At the start of the Millennium, our research was driven by this single, simple question. It had an impact. Audiences throughout the world paused for thought. Rooms fell silent as people pondered their right to lead. An article in the Harvard Business Review with the question as its title drew a flood of communication and launched us on a five-year journey.

Since then, we have talked to hundreds of leaders and their followers within the business world and beyond – from CEOs of multinational corporations to teachers and nurses. What we learned is that to be a leader, you need vision, purpose and energy. But, to be a great leader you need to understand your differences – your strengths and weaknesses – and, crucially, how to adapt these qualities to context.


This is a book whose genesis was driven by a question, but it is one whose fruition, we believe, provides real answers to the leadership dilemmas we face. If you are serious about leadership, don’t try to be someone else: Be yourself – more – with skill.


The Leadership Work-Out

Organizations want more leadership, more initiative. But leadership isn’t easy. It requires focus and practice. Why Should Anyone Be Led by YOU? provides managers at all levels with the opportunity to challenge themselves: to step up and to embrace the challenges of leading others to exceptional performance and delivering exceptional business results.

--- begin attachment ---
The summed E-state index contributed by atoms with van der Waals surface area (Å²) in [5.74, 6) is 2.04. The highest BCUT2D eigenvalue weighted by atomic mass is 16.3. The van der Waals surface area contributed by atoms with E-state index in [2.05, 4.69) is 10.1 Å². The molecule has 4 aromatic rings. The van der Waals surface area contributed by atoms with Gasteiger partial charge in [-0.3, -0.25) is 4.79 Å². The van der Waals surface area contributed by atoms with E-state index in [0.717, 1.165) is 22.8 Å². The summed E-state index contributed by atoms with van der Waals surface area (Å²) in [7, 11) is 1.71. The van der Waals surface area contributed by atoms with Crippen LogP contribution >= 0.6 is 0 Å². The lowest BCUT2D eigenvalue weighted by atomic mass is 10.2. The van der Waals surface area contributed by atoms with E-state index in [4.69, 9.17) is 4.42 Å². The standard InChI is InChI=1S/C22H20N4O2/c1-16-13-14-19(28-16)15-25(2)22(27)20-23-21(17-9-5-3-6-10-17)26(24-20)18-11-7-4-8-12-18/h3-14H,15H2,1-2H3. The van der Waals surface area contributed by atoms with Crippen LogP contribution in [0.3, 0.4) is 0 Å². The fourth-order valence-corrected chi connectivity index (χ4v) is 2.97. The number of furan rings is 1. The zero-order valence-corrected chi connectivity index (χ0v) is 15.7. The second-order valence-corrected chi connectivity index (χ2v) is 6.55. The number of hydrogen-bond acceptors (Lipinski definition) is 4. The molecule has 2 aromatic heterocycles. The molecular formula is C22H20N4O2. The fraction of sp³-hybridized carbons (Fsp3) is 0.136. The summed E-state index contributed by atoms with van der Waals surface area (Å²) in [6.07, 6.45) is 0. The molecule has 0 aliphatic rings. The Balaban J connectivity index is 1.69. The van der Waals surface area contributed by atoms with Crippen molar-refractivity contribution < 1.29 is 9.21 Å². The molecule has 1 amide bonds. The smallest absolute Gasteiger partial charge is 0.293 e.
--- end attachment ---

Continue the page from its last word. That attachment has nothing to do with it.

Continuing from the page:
Leaders experience a real work-out — a demanding, intense session with a demanding coach — one that delivers results. They make progress on critical business challenges through a series of feedback, peer coaching, and group discussions. The outcome: An actionable plan that will make a difference to their success – and their organization’s.


Great Leadership Excites People to Exceptional Performance

Successful leaders modify their behavior to respond to the needs of their followers and the circumstances they encounter – while simultaneously remaining true to who they are. They produce results by being crystal clear on their unique differentiators and by addressing the four critical needs of their followers:


Community: Followers long for a sense of belonging, to feel part of something bigger. Leaders must help them connect to others (not just to the leaders themselves) as well as to the overarching purpose of the organization.

Authenticity: Followers choose to be led by humans not titles or credentials. Leaders must be able to identify and deploy their personal differences, foibles, and strengths to inspire employees to apply their energy and talents.

Significance: Followers want to believe their efforts matter. Leaders need to recognize contributions in a meaningful way, with highly personalized feedback.

Excitement: Followers need a spark to trigger their exceptional performance. Leaders who articulate their own passion, values, and vision provide the energy and enthusiasm employees hunger for.

In this marvelous book, Professors Goffee and Jones have demystified the magic of great leadership. – Richard Boyatzis, Author of Resonant Leadership.